Pursuant to the Settlement Agreement and this Court's Preliminary Approval Order, Class Counsel directed the mailing of individual notices to the Class and created a Class website to provide information to the Class. Individual notices were mailed to over 127, 000 Class Members and, with an objection deadline of August 5, 2019, only one Class Member filed a timely objection. Filing No. 377 at 6.[1] This Court finds that only one objection compared to a total class of over 127, 000 is a remarkable sign of the Class's overwhelming support for this Settlement and Class Counsel's request. As noted in this Court's final approval order and for the reasons stated therein, the lone objection to this Settlement is denied.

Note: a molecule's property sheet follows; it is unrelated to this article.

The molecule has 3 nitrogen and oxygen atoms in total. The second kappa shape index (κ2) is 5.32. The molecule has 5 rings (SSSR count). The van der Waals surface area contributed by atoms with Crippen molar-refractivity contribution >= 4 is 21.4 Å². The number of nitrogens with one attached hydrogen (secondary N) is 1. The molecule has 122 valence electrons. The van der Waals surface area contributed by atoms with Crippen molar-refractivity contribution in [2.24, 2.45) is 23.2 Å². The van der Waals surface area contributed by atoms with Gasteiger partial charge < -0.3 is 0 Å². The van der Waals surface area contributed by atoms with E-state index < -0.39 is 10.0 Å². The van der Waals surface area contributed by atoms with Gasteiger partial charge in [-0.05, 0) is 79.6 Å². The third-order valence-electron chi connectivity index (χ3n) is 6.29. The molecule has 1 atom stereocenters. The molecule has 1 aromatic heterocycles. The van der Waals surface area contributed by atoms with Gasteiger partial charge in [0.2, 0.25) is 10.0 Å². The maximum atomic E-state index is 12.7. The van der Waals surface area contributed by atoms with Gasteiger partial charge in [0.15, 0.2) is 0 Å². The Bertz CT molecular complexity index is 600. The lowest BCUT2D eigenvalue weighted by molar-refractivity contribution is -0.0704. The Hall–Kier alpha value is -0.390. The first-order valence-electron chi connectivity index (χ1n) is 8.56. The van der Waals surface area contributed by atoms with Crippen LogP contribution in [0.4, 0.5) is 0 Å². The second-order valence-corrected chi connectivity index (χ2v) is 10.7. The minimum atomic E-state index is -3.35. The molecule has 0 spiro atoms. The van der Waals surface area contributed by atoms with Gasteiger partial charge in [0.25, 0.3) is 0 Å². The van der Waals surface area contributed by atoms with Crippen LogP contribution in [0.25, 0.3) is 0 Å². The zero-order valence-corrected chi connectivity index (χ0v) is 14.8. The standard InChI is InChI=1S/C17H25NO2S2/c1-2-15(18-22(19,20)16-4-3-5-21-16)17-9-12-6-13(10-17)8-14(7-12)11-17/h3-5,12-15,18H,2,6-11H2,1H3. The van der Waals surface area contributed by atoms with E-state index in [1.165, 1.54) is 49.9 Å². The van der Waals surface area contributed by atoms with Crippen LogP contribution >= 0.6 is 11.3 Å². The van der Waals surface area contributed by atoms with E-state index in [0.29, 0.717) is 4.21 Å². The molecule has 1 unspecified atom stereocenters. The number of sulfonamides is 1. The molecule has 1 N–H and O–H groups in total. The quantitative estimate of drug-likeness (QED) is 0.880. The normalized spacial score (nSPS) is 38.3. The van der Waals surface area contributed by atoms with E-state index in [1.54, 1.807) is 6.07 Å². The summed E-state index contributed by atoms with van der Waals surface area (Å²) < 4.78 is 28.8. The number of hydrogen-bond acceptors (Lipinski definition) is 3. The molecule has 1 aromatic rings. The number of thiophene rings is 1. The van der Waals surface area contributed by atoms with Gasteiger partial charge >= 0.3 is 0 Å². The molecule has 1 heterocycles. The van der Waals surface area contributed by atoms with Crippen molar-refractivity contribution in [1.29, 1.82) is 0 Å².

For over a decade, Class Counsel, in pioneering a new area of the law, have continuously demonstrated an unwavering and zealous commitment to represent American employees and retirees seeking to recover losses incurred due to alleged retirement plan mismanagement. Jerome Schlichter and Schlichter Bogard & Denton actually created the field of 401(k) excessive fee litigation which did not exist before. Filing No. 372-1 ¶13-15. Before Jerome Schlichter and the firm of Schlichter Bogard & Denton filed a series of cases in 2006 regarding excessive fees in 401(k) plans, there had never been a case brought for excessive fees in a 401(k) plan by any lawyer in the United States. Id. Class Counsel is firmly established as the "pioneer and the leader in the field of retirement Plan litigation." Abbott v. Lockheed Martin Corp., No. 06-701, 2015 U.S. Dist. LEXIS 93206, at *8 (S.D. Ill. July 17, 2015) (Reagan, C.J.).